TESTED: Hyperion Sound Design HPS-968 Loudspeaker

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Hyperion Sound Design HPS-968
TESTED: Hyperion Sound Design HPS-968 Loudspeaker

A few years ago, I reviewed the HPS-938 from Hyperion Sound Design, a promising young company formed by dedicated audiophiles who, like many of the current luminaries in the business, started out believing they could build a better mousetrap. Their goal was to produce high-performance loudspeakers at prices within reach of more audio enthusiasts and music lovers. Their decade-long development cycle resulted in patented, proprietary midrange and woofer drivers that were remarkable for their low distortion, clarity, transient speed, and ability to maintain composure at high dynamic levels. I was quite taken with the performance of the HPS-938, particularly from the midbass to the upper midrange, where it had ’stat-like quickness and low coloration, but also was easier to drive and more dynamic and had better bass extension than most full-range electrostatics. While the slight forwardness of its short-horn-type silk dome tweeter belied its “of-one-cloth” coherence throughout other parts of its range, the HPS-938’s performance was so good, and its price so comparatively modest, that I nominated the Hyperion for an Editors’ Choice Award and made it my value-priced, dynamic loudspeaker reference.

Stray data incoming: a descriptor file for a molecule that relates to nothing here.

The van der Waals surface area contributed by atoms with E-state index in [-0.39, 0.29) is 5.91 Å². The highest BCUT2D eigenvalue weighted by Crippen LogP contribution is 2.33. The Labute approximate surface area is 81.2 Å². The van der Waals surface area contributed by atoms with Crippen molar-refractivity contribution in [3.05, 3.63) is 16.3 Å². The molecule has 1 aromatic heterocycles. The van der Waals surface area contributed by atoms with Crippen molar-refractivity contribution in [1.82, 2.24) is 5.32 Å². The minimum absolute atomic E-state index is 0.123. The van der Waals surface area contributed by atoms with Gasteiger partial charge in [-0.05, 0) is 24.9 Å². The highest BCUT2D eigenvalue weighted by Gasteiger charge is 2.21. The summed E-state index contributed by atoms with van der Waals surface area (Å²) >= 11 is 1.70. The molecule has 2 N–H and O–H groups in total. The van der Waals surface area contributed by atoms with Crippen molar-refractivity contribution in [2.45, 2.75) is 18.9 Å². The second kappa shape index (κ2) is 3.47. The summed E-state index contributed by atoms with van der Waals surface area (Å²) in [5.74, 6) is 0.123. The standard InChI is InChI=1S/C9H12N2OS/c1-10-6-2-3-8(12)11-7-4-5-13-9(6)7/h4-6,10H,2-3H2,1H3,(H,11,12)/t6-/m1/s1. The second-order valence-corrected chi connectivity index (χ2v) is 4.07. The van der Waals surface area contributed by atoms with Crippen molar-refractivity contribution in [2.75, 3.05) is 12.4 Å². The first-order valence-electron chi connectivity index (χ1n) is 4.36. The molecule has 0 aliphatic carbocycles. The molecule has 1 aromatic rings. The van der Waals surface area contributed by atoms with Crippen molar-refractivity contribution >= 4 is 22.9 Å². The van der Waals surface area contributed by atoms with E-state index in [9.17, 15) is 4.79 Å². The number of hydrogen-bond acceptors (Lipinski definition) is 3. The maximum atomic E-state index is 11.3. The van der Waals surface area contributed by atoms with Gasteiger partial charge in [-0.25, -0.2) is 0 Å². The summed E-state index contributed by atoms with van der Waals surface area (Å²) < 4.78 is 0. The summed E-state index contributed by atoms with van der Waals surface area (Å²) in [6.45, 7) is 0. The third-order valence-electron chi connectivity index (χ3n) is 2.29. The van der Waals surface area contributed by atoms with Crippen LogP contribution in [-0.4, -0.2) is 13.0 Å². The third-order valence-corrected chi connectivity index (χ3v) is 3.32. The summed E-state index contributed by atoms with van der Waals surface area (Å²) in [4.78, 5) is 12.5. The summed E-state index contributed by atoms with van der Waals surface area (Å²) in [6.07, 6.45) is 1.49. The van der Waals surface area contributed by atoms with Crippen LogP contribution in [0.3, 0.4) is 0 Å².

While the HPS-938 remains in Hyperion’s expanding product line, the company has a new flagship model—the HPS-968, priced $2500 higher than the HPS-938. Listening to a variety of source material, I was pleased that the HPS-968 matched or exceeded the remarkable clarity, transient speed, and coherence of its sibling from the midrange through the midbass. On Universal Japan’s reissue of Nick Drake’s Pink Moon, I could hear an amazing amount of low-level detail from Drake’s acoustic guitar, along with lightning transients without any edge or overhang. This new Hyperion employs a second-generation “spider-less” carbon-fiber midrange driver with Hyperion’s patented Synchro-Vibrate-Flattop (S.V.F.) technology, whereby the driver’s flattop cover, sound basin, and sound ring are connected into what is effectively one body, which is synchronously vibrated to emit sound. Magnetic fluid damping is used to replace the spider, eliminating another source of vibration and coloration while increasing the speed of the driver. The HPS-968’s midrange unit is built with a hard surround and a “device to minimize the rear pressure reflection influence.” The result is a reference-quality midrange that is quicker, more immediate, and less colored than previous Hyperion drivers.